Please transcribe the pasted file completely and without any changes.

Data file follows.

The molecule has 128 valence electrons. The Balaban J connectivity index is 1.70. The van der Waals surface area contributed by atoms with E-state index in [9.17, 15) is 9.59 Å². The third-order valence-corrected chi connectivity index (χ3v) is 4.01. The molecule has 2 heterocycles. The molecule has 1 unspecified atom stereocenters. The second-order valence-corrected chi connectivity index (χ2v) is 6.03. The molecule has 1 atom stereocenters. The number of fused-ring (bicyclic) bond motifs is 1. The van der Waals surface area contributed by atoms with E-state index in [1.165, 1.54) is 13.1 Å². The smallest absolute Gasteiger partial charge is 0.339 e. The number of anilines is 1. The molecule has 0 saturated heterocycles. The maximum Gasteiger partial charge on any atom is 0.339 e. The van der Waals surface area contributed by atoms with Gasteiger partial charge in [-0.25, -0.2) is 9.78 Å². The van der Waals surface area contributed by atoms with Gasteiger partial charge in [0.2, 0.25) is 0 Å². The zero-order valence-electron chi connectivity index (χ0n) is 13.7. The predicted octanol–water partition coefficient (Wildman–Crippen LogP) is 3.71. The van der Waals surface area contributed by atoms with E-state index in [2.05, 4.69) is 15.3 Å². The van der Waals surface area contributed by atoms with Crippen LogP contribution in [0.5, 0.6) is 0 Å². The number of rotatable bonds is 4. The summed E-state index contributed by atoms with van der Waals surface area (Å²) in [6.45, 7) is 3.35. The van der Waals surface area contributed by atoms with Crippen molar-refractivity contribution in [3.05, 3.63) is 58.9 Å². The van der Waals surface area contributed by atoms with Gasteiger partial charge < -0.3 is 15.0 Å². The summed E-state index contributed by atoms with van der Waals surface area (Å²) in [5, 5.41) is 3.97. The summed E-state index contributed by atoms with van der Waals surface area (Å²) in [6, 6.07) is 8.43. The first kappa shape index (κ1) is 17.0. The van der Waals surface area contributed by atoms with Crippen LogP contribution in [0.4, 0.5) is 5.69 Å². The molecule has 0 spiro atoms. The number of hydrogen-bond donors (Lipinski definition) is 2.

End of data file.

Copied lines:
The molecule has 128 valence electrons. The Balaban J connectivity index is 1.70. The van der Waals surface area contributed by atoms with E-state index in [9.17, 15) is 9.59 Å². The third-order valence-corrected chi connectivity index (χ3v) is 4.01. The molecule has 2 heterocycles. The molecule has 1 unspecified atom stereocenters. The second-order valence-corrected chi connectivity index (χ2v) is 6.03. The molecule has 1 atom stereocenters. The number of fused-ring (bicyclic) bond motifs is 1. The van der Waals surface area contributed by atoms with E-state index in [1.165, 1.54) is 13.1 Å². The smallest absolute Gasteiger partial charge is 0.339 e. The number of anilines is 1. The molecule has 0 saturated heterocycles. The maximum Gasteiger partial charge on any atom is 0.339 e. The van der Waals surface area contributed by atoms with Gasteiger partial charge in [-0.25, -0.2) is 9.78 Å². The van der Waals surface area contributed by atoms with Gasteiger partial charge in [0.2, 0.25) is 0 Å². The zero-order valence-electron chi connectivity index (χ0n) is 13.7. The predicted octanol–water partition coefficient (Wildman–Crippen LogP) is 3.71. The van der Waals surface area contributed by atoms with E-state index in [2.05, 4.69) is 15.3 Å². The van der Waals surface area contributed by atoms with Crippen LogP contribution in [0.5, 0.6) is 0 Å². The number of rotatable bonds is 4. The summed E-state index contributed by atoms with van der Waals surface area (Å²) in [6.45, 7) is 3.35. The van der Waals surface area contributed by atoms with Crippen molar-refractivity contribution in [3.05, 3.63) is 58.9 Å². The van der Waals surface area contributed by atoms with Gasteiger partial charge < -0.3 is 15.0 Å². The summed E-state index contributed by atoms with van der Waals surface area (Å²) in [5, 5.41) is 3.97. The summed E-state index contributed by atoms with van der Waals surface area (Å²) in [6, 6.07) is 8.43. The first kappa shape index (κ1) is 17.0. The van der Waals surface area contributed by atoms with Crippen LogP contribution in [0.4, 0.5) is 5.69 Å². The molecule has 0 spiro atoms. The number of hydrogen-bond donors (Lipinski definition) is 2.